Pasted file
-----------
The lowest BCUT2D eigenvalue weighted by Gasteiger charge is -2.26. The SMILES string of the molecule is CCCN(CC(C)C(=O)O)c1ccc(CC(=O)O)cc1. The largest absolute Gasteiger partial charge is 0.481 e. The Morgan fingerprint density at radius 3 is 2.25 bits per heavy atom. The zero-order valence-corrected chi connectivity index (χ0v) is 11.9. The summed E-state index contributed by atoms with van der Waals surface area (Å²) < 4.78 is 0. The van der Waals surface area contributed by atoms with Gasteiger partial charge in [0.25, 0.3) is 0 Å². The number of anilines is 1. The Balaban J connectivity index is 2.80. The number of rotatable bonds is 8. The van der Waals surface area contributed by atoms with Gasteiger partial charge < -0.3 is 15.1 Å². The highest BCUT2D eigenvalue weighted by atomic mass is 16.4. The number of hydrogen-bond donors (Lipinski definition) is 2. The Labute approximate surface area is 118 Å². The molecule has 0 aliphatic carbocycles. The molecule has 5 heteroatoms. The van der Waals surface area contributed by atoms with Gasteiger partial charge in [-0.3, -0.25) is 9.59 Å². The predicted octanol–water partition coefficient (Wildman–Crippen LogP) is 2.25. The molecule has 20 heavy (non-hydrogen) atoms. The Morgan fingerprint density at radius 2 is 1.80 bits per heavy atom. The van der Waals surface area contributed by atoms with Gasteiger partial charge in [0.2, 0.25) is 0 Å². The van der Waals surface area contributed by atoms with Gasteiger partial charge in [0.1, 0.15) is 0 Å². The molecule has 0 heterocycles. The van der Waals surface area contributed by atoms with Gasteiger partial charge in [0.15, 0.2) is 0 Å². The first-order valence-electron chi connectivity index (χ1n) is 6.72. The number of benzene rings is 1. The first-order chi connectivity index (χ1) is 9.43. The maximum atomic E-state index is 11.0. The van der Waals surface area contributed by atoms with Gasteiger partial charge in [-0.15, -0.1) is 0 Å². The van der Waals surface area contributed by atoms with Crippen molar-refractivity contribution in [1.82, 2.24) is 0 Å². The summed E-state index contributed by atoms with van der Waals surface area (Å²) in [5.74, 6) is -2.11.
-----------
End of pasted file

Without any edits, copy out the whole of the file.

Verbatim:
The lowest BCUT2D eigenvalue weighted by Gasteiger charge is -2.26. The SMILES string of the molecule is CCCN(CC(C)C(=O)O)c1ccc(CC(=O)O)cc1. The largest absolute Gasteiger partial charge is 0.481 e. The Morgan fingerprint density at radius 3 is 2.25 bits per heavy atom. The zero-order valence-corrected chi connectivity index (χ0v) is 11.9. The summed E-state index contributed by atoms with van der Waals surface area (Å²) < 4.78 is 0. The van der Waals surface area contributed by atoms with Gasteiger partial charge in [0.25, 0.3) is 0 Å². The number of anilines is 1. The Balaban J connectivity index is 2.80. The number of rotatable bonds is 8. The van der Waals surface area contributed by atoms with Gasteiger partial charge < -0.3 is 15.1 Å². The highest BCUT2D eigenvalue weighted by atomic mass is 16.4. The number of hydrogen-bond donors (Lipinski definition) is 2. The Labute approximate surface area is 118 Å². The molecule has 0 aliphatic carbocycles. The molecule has 5 heteroatoms. The van der Waals surface area contributed by atoms with Gasteiger partial charge in [-0.3, -0.25) is 9.59 Å². The predicted octanol–water partition coefficient (Wildman–Crippen LogP) is 2.25. The molecule has 20 heavy (non-hydrogen) atoms. The Morgan fingerprint density at radius 2 is 1.80 bits per heavy atom. The van der Waals surface area contributed by atoms with Gasteiger partial charge in [0.2, 0.25) is 0 Å². The van der Waals surface area contributed by atoms with Gasteiger partial charge in [0.1, 0.15) is 0 Å². The molecule has 0 heterocycles. The van der Waals surface area contributed by atoms with Gasteiger partial charge in [0.15, 0.2) is 0 Å². The first-order valence-electron chi connectivity index (χ1n) is 6.72. The number of benzene rings is 1. The first-order chi connectivity index (χ1) is 9.43. The maximum atomic E-state index is 11.0. The van der Waals surface area contributed by atoms with Gasteiger partial charge in [-0.15, -0.1) is 0 Å². The van der Waals surface area contributed by atoms with Crippen molar-refractivity contribution in [1.82, 2.24) is 0 Å². The summed E-state index contributed by atoms with van der Waals surface area (Å²) in [5.74, 6) is -2.11.